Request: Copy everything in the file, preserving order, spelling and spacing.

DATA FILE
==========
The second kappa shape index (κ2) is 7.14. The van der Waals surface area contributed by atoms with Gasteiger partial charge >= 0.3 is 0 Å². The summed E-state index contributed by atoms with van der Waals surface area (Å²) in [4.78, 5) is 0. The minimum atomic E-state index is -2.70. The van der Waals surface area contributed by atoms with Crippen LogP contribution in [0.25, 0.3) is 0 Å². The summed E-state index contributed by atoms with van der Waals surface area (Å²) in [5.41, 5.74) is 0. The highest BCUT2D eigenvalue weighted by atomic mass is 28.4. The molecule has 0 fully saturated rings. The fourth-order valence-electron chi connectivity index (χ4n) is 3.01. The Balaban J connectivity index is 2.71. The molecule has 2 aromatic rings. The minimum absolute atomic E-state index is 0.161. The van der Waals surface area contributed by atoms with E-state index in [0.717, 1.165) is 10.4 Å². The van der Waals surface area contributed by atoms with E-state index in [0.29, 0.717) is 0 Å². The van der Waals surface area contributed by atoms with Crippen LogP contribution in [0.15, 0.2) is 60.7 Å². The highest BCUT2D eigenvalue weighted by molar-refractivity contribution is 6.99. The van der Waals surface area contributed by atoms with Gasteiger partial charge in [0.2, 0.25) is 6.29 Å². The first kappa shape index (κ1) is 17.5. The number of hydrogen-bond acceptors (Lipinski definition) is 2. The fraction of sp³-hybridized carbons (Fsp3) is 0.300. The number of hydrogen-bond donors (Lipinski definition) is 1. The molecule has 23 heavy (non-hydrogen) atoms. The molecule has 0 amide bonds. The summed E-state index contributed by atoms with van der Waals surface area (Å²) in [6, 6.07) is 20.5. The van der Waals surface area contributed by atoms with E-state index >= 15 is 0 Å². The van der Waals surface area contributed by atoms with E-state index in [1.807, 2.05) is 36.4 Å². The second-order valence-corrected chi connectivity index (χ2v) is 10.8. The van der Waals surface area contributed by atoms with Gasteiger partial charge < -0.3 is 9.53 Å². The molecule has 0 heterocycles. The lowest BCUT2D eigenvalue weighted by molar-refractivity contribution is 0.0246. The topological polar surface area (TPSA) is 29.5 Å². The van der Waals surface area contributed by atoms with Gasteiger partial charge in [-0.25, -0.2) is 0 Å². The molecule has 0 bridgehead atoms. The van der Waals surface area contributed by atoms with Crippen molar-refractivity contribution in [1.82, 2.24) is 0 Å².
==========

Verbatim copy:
The second kappa shape index (κ2) is 7.14. The van der Waals surface area contributed by atoms with Gasteiger partial charge >= 0.3 is 0 Å². The summed E-state index contributed by atoms with van der Waals surface area (Å²) in [4.78, 5) is 0. The minimum atomic E-state index is -2.70. The van der Waals surface area contributed by atoms with Crippen LogP contribution in [0.25, 0.3) is 0 Å². The summed E-state index contributed by atoms with van der Waals surface area (Å²) in [5.41, 5.74) is 0. The highest BCUT2D eigenvalue weighted by atomic mass is 28.4. The molecule has 0 fully saturated rings. The fourth-order valence-electron chi connectivity index (χ4n) is 3.01. The Balaban J connectivity index is 2.71. The molecule has 2 aromatic rings. The minimum absolute atomic E-state index is 0.161. The van der Waals surface area contributed by atoms with E-state index in [0.717, 1.165) is 10.4 Å². The van der Waals surface area contributed by atoms with E-state index in [0.29, 0.717) is 0 Å². The van der Waals surface area contributed by atoms with Crippen LogP contribution in [0.15, 0.2) is 60.7 Å². The highest BCUT2D eigenvalue weighted by molar-refractivity contribution is 6.99. The van der Waals surface area contributed by atoms with Gasteiger partial charge in [0.2, 0.25) is 6.29 Å². The first kappa shape index (κ1) is 17.5. The number of hydrogen-bond acceptors (Lipinski definition) is 2. The fraction of sp³-hybridized carbons (Fsp3) is 0.300. The number of hydrogen-bond donors (Lipinski definition) is 1. The molecule has 23 heavy (non-hydrogen) atoms. The molecule has 0 amide bonds. The summed E-state index contributed by atoms with van der Waals surface area (Å²) in [6, 6.07) is 20.5. The van der Waals surface area contributed by atoms with E-state index >= 15 is 0 Å². The van der Waals surface area contributed by atoms with E-state index in [1.807, 2.05) is 36.4 Å². The second-order valence-corrected chi connectivity index (χ2v) is 10.8. The van der Waals surface area contributed by atoms with Gasteiger partial charge < -0.3 is 9.53 Å². The molecule has 0 heterocycles. The lowest BCUT2D eigenvalue weighted by molar-refractivity contribution is 0.0246. The topological polar surface area (TPSA) is 29.5 Å². The van der Waals surface area contributed by atoms with Gasteiger partial charge in [-0.25, -0.2) is 0 Å². The molecule has 0 bridgehead atoms. The van der Waals surface area contributed by atoms with Crippen molar-refractivity contribution in [1.82, 2.24) is 0 Å².